Comment je me suis disputé... (ma vie sexuelle) (1996)



(director/writer: Arnaud Desplechin; screenwriter: Emmanuel Bourdieu; cinematographer: Éric Gautier; editors: Laurence Briaud/François Gedigier;cast: Thibault de Montalembert (Bob), Michel Vuillermoz (Frederic Rabier), Mathieu Amalric (Paul), Emmanuelle Devos (Esther), Marianne Denicourt (Sylvia), Emmanuel Salinger (Nathan), Chiara Mastroianni (Patricia), Jeanne Balibar (Valérie), Denis Podalydes (Jean-Jacques), Fabrice Desplechin (Ivan), Roland Amstutz (Prof. Chernov), Hélène Lapiower (Grouper); Runtime: 178; Why Not release; 1996-France)

“A rather compelling and superbly acted out black comedy.”

Reviewed by Dennis Schwartz

Some might find this appealing film about Parisian twentysomethings who refuse to grow up, to be quite amusing. These troubled student-intellectual types love to talk and are charmingly neurotic, in a film that unjustifiably goes on for three hours but does so in a surprisingly breezy fashion. I would have more carefully edited this film, as there were too many scenes that were not impactful. What the film does just right is penetrate the students’ loneliness, the mind-games they play, their ideas about sex and love, their foolish need to lie, and the tribal nature of their relationships.

The antihero is the slightly built Paul Dedalus (Mathieu Almaric), who plays a natural charmer and vulnerable lover to the three girls (Esther, Sylvia and Valérie). They charmingly fall in love with him and are the cause of all his mental angst. At times, he seems to be merely exhibiting a case of childish pouting, unprepared to find out what he wants to do in life. These sort of devilish characters could be very attractive to the opposite sex, especially if they are handsome like he is and can turn on the charm to appear sensitive.

Paul is a 29-year-old assistant professor unhappy in his underpaid college position as a philosophy teacher, yet unable to finish his doctorate after failing to take his exams. This prevents him from becoming part of the permanent staff. He continues to be indecisive about what to do about his career and personal life. For the last 10-years he has been with his good-natured girlfriend Esther (Devos) whom he wants to dump even though he loves her and she is perfect for him, but he strangely thinks that she is holding him back. So he picks a fight with her. He thinks he loves another girl even more, Sylvia (Denicourt). Our antihero has broken up with her after a brief fling two years ago, but she happens to be going out now with his best and only friend Nathan (Salinger). Nathan does not know that he knew Sylvia before, which should tell you something about their close friendship. This really fine ensemble cast takes this meandering story and makes it into an absorbing melodrama, carefully scrutinizing their confusing lives.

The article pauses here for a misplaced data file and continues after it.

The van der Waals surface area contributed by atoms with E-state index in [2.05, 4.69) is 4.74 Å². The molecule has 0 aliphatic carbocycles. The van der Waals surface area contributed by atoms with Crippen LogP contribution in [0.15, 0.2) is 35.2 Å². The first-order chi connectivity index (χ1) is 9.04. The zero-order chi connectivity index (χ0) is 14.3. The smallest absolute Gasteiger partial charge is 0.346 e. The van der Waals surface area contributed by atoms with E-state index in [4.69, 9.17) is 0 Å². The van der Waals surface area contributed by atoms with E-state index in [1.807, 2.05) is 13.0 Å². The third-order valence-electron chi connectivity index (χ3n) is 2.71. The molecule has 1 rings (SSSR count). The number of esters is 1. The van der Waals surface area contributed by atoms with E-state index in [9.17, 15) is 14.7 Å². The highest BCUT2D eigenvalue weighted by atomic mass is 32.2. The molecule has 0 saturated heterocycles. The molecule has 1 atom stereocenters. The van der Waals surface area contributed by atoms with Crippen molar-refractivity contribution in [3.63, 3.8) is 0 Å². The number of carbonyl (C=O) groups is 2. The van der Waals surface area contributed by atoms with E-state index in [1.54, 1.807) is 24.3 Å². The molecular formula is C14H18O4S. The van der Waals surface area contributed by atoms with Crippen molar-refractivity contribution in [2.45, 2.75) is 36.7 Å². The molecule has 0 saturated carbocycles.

Paul finally dumps Esther, after he meets a girl named Valérie (Jeanne Balibar) at a party given by an acquaintance, Jean-Jacques (Denis). Valérie is very demanding and suffers from being mentally unbalanced. Jeanne Balibar gives an eye-catching performance, one that adds just the right degree of spice to her role.

Soon our antihero wants to be with the evasive Patricia (Chiara Mastroianni), the naive girlfriend of the last two months of his cousin and roommate, Bob (Thibault de Montalembert). Bob, like Paul, has a confused concept about relationships, lightheartedly boasting about all his conquests.

The friends always seem to be together, which brings about some sexual tension. They falsely intellectualize about their relationships and prowl around the university in-crowd hang-outs, and behave in an irresponsible manner; they are not unlike many students around the world. Paul offers some colorful voiceovers explaining the confused situation he is in and reads the minds of the others he is involved with, offering his unique take on their problems.

When Paul is snubbed by his pretentious ex-friend Rabier (Vuillermoz), who becomes to his chagrin, the head of the epistemologydepartment at the university. These embarrassing snubs emphasize to Paul how he is really unsatisfied with how his life is going and this forces him to make another foolish decision, he decides to leave the university because his pride had been hurt. Paul goes to his university mentor for guidance, Professor Chernov (Roland), who turns out to be absent-minded and unable to offer sound advice to the reluctant scholar.

What the film fails to do, after one grows weary of all the charm it exudes, is provide any rationalizations or explanations for the split-ups and ongoing relationships. By the time the film ends we are just as much in the dark as we were in the beginning about Paul’s love life, except we now know who is doing what to the other. There are no shared intimacies, or greater emotional or intellectual depths explored. The film is still a rather compelling and superbly acted out black comedy, that has its glorious moments; but, it cannot go past its own facile limits it set for itself. But any film that can intelligently engage the philosophers Kundera and Kierkegaard and have an arrogant professor lose his pet monkey in the radiator of his dorm apartment, has my stamp of good-filmmaking.